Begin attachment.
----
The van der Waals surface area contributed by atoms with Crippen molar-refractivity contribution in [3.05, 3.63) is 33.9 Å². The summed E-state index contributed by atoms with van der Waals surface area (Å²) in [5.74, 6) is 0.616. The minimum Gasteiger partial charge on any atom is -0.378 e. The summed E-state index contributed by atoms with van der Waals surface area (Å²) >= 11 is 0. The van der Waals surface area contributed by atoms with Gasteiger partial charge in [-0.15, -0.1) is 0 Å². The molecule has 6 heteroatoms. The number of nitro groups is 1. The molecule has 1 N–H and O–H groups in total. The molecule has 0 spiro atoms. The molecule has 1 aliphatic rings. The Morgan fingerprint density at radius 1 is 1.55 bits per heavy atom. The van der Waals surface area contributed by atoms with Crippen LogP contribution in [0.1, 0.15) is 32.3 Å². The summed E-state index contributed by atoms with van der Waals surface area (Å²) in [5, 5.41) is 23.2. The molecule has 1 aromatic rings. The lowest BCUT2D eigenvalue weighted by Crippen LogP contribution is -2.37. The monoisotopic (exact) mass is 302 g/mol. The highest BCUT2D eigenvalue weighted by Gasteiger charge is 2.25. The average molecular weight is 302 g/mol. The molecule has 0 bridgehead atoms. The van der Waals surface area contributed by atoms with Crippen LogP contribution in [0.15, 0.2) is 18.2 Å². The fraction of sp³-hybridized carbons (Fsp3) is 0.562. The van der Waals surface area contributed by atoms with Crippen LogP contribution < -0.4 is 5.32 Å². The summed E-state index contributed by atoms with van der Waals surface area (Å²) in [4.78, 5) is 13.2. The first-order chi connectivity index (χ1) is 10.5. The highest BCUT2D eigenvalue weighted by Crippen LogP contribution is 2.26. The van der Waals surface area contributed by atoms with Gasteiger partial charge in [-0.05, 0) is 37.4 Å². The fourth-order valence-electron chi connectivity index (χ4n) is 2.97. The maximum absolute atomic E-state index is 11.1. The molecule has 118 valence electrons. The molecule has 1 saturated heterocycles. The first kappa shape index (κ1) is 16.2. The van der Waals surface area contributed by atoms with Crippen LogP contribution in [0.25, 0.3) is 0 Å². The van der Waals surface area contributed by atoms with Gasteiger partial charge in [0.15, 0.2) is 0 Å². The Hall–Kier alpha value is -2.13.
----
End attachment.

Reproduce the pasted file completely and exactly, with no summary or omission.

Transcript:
The van der Waals surface area contributed by atoms with Crippen molar-refractivity contribution in [3.05, 3.63) is 33.9 Å². The summed E-state index contributed by atoms with van der Waals surface area (Å²) in [5.74, 6) is 0.616. The minimum Gasteiger partial charge on any atom is -0.378 e. The summed E-state index contributed by atoms with van der Waals surface area (Å²) >= 11 is 0. The van der Waals surface area contributed by atoms with Gasteiger partial charge in [-0.15, -0.1) is 0 Å². The molecule has 6 heteroatoms. The number of nitro groups is 1. The molecule has 1 N–H and O–H groups in total. The molecule has 0 spiro atoms. The molecule has 1 aliphatic rings. The Morgan fingerprint density at radius 1 is 1.55 bits per heavy atom. The van der Waals surface area contributed by atoms with Crippen LogP contribution in [0.1, 0.15) is 32.3 Å². The summed E-state index contributed by atoms with van der Waals surface area (Å²) in [5, 5.41) is 23.2. The molecule has 1 aromatic rings. The lowest BCUT2D eigenvalue weighted by Crippen LogP contribution is -2.37. The monoisotopic (exact) mass is 302 g/mol. The highest BCUT2D eigenvalue weighted by Gasteiger charge is 2.25. The average molecular weight is 302 g/mol. The molecule has 0 bridgehead atoms. The van der Waals surface area contributed by atoms with Crippen LogP contribution in [0.15, 0.2) is 18.2 Å². The fraction of sp³-hybridized carbons (Fsp3) is 0.562. The van der Waals surface area contributed by atoms with Crippen LogP contribution < -0.4 is 5.32 Å². The summed E-state index contributed by atoms with van der Waals surface area (Å²) in [4.78, 5) is 13.2. The first-order chi connectivity index (χ1) is 10.5. The highest BCUT2D eigenvalue weighted by Crippen LogP contribution is 2.26. The van der Waals surface area contributed by atoms with Gasteiger partial charge in [-0.05, 0) is 37.4 Å². The fourth-order valence-electron chi connectivity index (χ4n) is 2.97. The maximum absolute atomic E-state index is 11.1. The molecule has 118 valence electrons. The molecule has 1 saturated heterocycles. The first kappa shape index (κ1) is 16.2. The van der Waals surface area contributed by atoms with Crippen LogP contribution in [0.25, 0.3) is 0 Å². The van der Waals surface area contributed by atoms with Gasteiger partial charge in [0.15, 0.2) is 0 Å². The Hall–Kier alpha value is -2.13.